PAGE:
I've been whining a lot about my lack of zucchini this summer - not a single one from about 8 plants! But it isn't just the zucchini - it is all the plants that I put into straw bales this year including summer squash, pumpkin and watermelon.
|Bales were set out in early May|
They are in the same vicinity as my winter squash which seems to be okay, although not terrific either. Even in the mess of grass that came up in that area of the garden this year, I still have plenty of spaghetti and acorn squash on the way.
But the butternut squash in that same garden has borne nothing so far and I only have two tiny cantaloupe.
The straw bale plants are tiny ... barely a foot tall when last year some were 8 feet in diameter a month earlier than this!
Here are two zucchini plants last July planted in hay bales.
I know that straw bales have much less nutritional value than do the hay bales that I used the previous year. I added bone meal as well as some organic veggie fertilizer but nothing seems to help. But I have a friend who has 3 of the same straw bales I do (I gave him three as he was nice enough to lend me his truck to get them) - his plants are perfectly fine!
When posting a previous complaint about this situation, someone asked about bees. I may have dismissed that problem too soon. Although the plants are small, they are flowering. But that doesn't explain why the growth is so stunted - the growth of the vines has nothing to do with pollination.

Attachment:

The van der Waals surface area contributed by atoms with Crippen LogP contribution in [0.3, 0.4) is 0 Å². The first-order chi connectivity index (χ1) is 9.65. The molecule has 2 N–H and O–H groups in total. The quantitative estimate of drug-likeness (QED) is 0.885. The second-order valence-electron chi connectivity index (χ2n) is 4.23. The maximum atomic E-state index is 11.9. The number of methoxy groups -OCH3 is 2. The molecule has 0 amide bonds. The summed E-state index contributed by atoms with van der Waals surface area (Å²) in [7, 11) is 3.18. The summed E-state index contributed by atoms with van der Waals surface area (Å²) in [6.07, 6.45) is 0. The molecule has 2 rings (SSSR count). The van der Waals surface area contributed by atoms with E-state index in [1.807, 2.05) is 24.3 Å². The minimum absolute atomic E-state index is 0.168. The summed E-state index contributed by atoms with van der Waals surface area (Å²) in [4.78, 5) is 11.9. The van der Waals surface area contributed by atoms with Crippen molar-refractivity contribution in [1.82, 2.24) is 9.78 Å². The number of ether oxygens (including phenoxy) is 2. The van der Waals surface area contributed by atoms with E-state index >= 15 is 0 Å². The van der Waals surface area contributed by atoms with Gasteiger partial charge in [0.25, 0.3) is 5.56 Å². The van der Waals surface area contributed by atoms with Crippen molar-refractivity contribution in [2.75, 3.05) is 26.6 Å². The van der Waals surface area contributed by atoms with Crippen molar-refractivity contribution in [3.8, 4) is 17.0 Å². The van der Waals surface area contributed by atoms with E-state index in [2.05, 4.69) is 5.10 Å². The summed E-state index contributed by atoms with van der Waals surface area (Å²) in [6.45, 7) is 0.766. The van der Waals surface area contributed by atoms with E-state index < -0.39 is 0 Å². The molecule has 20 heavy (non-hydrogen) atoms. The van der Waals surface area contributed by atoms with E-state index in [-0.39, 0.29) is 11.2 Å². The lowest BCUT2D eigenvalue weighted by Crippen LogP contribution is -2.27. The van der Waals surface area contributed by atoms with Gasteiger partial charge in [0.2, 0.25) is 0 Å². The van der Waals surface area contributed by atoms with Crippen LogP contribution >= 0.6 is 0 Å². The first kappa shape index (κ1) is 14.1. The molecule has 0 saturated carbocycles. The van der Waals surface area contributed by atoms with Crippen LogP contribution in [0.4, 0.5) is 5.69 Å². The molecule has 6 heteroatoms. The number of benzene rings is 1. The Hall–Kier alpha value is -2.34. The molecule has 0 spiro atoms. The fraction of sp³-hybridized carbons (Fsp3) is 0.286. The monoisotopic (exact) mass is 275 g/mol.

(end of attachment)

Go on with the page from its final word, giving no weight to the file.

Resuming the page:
This is my best pumpkin plant ... I might as well pull them all out. Even if a pumpkin came up in the next day or two, it will not have enough time to mature.
And my only watermelon - again, this will never mature in time.
And these are my newest experiment ... mouse melon. They are essentially baby watermelon that taste like sour cucumber. I was very excited about these. I have just a few mouse melon on their way and they don't get very big so are almost mature already. But the plants (vines) themselves should be massive by now with hundreds of these little guys!
I will definitely get hay next year, not straw. But I'm not convinced that is the only problem this year. The Red Kuri squash in another garden is equally stunted in its growth. So maybe it is the very wet and cool summer we have been having? The concept of growing in bales is that between watering and sunshine, the inner part heats up and essentially begins to compost itself providing an appropriate medium for plant growth. The hay bales last year were totally breaking down by this time; the straw bales are still in perfect condition.
So basically, they were a total failure this year, but always great for a lesson learned to improve upon next year.
And the cool weather has been good for something ... my recent transplants of cabbage, cauliflower, broccoli and brussels sprouts for a fall harvest. There should be very little chance of bolting if this cool weather keeps up.